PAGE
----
Yahoo.com and a number of other search engines and directories
recently started charging businesses for submitting their
websites to get listed. Is this a good idea? Let's see.
Imagine walking into your local car dealership to look at a new
car. The salesman hurries over and tells you that you must pay
$199 before he shows you the car. And even if you decide to buy,
he might decide not to sell it to you anyway if he doesn't like
the way you look.
Yet this is basically what some directories and search engines
are doing now. Yahoo tell us that there are no guarantees that
you will get your website listed in their directory even if you
do pay the $199 fee. That money is just to ask them to consider
reviewing your website. If they are overwhelmed with submissions
they may not get around to looking at it for weeks or even
months. How many other businesses could get away with such a
If you have a question for someone at any of these sites, try
asking it. First, you have to search high and low to find an
e-mail link or response form. In some cases, you'll never find
it because it just isn't there. Then, even if you do write, you
probably won't receive a reply.
And what happens if, after paying your $199 fee, Yahoo decides
your website just doesn't come up to their standards? You lose
your money with no way of appealing their decision. They just
take your money and ignore you.
Add to this their mostly non-existent customer service and we
see a recipe for disaster – Theirs.
Then there is the ‘hidden' problem that most users probably
never even think about. All we are going to see on Yahoo from
now on are companies that have paid to be listed. And of these,
some have paid a premium for their listing to be placed at the
top. Obviously, the search results are going to be seriously
But what is worse, companies that registered with these
directories before the fee service started now find themselves
deleted from those same directories and forced to pay. This is
cheating and extortion on a grand scale.
In addition, there are lots of small companies out there that
can't afford to pay out $200 to all these directories in the
hope of getting some visitors. If even 10 directories charge,
that's a lot of money to fork out – with no guarantee that the
money will achieve anything.
The only good thing one can say about the new Yahoo policy is
that they will point out any serious problems with a site when
they review it. The client can then get the problems fixed and,
as long as they get back to Yahoo within 30 days, they can have
the site reviewed again. But if the site still doesn't come up
to the standards set by Yahoo, the client loses the fee and
Yahoo laughs all the way to the bank. Is this any way to run a
eBay is another online service that is now causing serious
problems for their customers. And, like Yahoo, they have a
stranglehold on the market so they can do whatever they like:
In February this year, eBay posted a multi-million dollar
profit, and not 2 weeks later they hiked their fees by 60%
crying they were losing money! Do they really think internet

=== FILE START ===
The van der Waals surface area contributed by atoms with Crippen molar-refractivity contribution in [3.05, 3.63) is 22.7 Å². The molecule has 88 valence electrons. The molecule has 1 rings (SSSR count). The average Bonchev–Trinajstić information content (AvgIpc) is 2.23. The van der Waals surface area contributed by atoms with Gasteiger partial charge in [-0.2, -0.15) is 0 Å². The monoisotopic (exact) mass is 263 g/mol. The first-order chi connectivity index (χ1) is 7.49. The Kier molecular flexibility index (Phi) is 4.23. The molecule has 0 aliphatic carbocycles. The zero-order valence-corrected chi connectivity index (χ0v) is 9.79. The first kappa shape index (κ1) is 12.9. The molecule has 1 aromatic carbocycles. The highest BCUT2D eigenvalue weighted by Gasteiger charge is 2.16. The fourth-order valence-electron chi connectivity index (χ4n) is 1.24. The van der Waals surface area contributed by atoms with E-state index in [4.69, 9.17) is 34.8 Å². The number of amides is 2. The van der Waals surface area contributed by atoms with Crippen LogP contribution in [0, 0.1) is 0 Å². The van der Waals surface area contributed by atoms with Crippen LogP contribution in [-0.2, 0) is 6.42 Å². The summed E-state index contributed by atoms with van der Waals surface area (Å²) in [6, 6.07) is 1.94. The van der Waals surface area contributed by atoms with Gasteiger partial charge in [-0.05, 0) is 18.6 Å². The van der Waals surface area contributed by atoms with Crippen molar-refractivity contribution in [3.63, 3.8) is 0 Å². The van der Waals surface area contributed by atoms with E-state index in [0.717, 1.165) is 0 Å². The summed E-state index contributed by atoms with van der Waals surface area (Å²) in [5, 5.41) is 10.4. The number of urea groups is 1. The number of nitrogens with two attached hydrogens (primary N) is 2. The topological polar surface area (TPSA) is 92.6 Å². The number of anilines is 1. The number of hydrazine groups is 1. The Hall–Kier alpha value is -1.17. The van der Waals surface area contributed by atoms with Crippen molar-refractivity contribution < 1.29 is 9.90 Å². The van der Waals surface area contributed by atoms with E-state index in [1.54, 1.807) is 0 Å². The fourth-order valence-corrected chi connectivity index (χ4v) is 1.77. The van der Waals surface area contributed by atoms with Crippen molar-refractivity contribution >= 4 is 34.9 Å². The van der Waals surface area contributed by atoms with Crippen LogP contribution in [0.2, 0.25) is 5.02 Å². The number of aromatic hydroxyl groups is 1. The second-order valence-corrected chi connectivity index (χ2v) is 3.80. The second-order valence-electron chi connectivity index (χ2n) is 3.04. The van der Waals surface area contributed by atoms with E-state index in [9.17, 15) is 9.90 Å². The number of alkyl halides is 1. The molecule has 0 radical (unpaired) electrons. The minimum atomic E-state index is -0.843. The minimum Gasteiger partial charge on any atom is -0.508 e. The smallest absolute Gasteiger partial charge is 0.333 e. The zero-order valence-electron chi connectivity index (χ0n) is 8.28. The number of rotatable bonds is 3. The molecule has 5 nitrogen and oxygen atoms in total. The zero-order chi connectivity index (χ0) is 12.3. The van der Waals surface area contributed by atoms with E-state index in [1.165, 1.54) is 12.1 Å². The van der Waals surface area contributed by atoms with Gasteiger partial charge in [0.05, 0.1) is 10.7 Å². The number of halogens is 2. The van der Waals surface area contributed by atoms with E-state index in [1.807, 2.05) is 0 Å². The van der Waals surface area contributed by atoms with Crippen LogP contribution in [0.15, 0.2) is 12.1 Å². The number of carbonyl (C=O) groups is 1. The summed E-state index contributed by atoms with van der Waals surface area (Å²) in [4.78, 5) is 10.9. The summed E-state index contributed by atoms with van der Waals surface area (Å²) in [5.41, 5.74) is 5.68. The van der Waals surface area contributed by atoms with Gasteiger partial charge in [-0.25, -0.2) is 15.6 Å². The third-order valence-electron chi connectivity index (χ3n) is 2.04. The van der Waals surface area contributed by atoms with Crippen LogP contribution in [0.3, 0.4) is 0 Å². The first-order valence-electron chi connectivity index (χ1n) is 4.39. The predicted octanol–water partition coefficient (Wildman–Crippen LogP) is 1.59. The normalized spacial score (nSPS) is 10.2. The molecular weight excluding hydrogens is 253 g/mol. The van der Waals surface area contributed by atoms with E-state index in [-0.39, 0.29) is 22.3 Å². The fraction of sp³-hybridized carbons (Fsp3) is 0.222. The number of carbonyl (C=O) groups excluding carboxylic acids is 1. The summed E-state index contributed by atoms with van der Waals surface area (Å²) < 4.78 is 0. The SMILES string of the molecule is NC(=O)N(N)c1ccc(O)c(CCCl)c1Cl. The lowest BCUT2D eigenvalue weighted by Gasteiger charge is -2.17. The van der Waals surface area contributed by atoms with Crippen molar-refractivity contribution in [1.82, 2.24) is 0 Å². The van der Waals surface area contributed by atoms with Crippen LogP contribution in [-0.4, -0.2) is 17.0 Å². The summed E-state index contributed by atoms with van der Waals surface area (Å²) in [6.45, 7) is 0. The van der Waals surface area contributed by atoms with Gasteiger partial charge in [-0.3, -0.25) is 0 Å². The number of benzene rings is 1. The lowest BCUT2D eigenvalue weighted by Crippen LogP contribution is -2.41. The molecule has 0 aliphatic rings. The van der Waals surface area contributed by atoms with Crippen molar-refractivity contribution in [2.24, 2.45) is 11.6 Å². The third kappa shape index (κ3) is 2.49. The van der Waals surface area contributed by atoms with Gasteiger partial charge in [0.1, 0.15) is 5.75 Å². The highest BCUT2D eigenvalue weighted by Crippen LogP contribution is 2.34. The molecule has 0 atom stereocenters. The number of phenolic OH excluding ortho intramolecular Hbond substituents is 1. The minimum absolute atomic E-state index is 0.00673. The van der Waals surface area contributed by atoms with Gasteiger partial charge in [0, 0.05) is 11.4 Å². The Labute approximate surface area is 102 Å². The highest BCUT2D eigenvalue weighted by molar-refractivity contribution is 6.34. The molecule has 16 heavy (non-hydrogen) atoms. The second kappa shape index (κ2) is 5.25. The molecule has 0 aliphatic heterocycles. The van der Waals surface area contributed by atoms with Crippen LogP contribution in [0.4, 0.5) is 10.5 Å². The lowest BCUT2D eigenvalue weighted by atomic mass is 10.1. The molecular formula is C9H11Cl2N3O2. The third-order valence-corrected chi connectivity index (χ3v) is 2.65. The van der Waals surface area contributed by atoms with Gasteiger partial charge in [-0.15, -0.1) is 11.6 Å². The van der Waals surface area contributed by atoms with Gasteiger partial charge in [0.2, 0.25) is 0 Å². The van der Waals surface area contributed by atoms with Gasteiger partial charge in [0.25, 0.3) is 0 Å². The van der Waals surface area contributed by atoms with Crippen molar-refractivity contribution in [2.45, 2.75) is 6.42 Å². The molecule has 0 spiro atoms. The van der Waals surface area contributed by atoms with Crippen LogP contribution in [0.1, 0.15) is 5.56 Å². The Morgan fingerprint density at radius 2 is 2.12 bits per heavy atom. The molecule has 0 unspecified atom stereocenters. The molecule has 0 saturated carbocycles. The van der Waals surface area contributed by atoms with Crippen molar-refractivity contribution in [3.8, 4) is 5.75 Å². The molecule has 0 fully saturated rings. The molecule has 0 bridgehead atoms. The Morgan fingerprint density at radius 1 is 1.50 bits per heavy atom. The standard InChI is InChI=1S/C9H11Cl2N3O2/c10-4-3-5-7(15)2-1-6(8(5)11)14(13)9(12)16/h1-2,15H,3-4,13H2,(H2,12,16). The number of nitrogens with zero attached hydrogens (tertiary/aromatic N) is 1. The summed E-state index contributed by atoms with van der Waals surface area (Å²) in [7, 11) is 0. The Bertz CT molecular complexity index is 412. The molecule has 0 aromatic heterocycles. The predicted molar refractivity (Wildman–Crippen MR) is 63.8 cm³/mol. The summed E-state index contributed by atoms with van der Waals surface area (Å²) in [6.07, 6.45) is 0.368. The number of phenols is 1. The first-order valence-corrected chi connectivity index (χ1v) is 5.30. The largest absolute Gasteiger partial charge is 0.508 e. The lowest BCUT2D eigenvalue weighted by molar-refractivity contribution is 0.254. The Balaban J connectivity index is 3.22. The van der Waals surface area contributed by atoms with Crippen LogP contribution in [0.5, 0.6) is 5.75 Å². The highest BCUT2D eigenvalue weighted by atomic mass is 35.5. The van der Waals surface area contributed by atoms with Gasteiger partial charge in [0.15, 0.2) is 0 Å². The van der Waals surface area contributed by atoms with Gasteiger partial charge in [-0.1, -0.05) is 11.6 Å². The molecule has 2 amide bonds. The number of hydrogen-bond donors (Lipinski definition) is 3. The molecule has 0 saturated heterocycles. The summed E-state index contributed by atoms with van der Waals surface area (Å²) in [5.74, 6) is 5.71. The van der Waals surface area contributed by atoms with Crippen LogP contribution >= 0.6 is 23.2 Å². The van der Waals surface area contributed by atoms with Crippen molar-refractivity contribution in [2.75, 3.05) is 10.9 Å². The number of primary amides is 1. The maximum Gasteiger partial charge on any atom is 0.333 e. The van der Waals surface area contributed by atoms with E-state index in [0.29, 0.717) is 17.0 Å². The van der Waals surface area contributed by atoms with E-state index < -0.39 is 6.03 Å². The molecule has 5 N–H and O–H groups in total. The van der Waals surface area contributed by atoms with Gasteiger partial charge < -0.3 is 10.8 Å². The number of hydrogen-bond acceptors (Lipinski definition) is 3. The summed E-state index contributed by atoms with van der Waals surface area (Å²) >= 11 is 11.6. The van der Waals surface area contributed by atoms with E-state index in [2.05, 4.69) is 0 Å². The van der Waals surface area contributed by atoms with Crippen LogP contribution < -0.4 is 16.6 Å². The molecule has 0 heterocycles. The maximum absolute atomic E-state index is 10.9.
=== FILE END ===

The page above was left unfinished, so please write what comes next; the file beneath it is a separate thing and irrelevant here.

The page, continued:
users are that stupid? Perhaps they are the ones who need their
If they are losing money, it's not hard to see why. They are
going out and buying up all sorts of small websites, claiming
these will add ‘value' to their service. Take their recent
acquisition of Half.com for $US350 million. How can any little
website that sells books online be worth that much? How many
books will eBay will have to sell just to get their money back?
We already know that the biggest online bookseller, Amazon.com,
is losing money hand over fist. Where does that leave eBay's
eBay conducts between 2 to 3 million auctions a week, and they
charge for everything. If you pay to list a single item, say a 9
karat gold ring with a ruby, and you can supply exactly the same
ring but in 18 karat gold, eBay say that is 2 items. You have to
pay to list each one.
The biggest problem customers report is their ‘back office'
program. It is, to put it in the words of one irate client
"Neanderthal". He said it takes up to 1 month to learn how to
use it well. But even worse, it often breaks down for up to 40%
of the time.
A few companies have tried to set up sites that work better than
eBay. They accept your listing and then link it to eBay through
their software. The problem is, eBay puts a spike in this by
changing their program and even the HTML code so that the 3rd
party sites suddenly don't work. They then have to waste time
trying to figure out what eBay have done and update their sites.
The fact is, eBay clients report it is now impossible to make
money from their auctions. Of 100 auctions submitted, only 3
will sell, despite extravagant claims by eBay. When you consider
the amount of time needed to set up your auction pages to
achieve this paltry result, it becomes unprofitable to even
bother. When one of their clients was asked why he continues to
use eBay he replied, "What choice do I have? They are the only
game in town."
Admittedly, there are other auction sites around, but eBay is
the only one that everyone uses. He said he has posted items on
the others and never even received one bid after 4 weeks. So,
eBay can continue doing what it likes right now. But for how
About the author:
Marc Holt Managing Director, Holt WorldWide Co Ltd, Thailand
Phone: (662) 940-7414, 579-6605 Fax: (662) 940-7413 Mobile
phone: (661) 828-0871 Website Design & Promotion, Virtual Server
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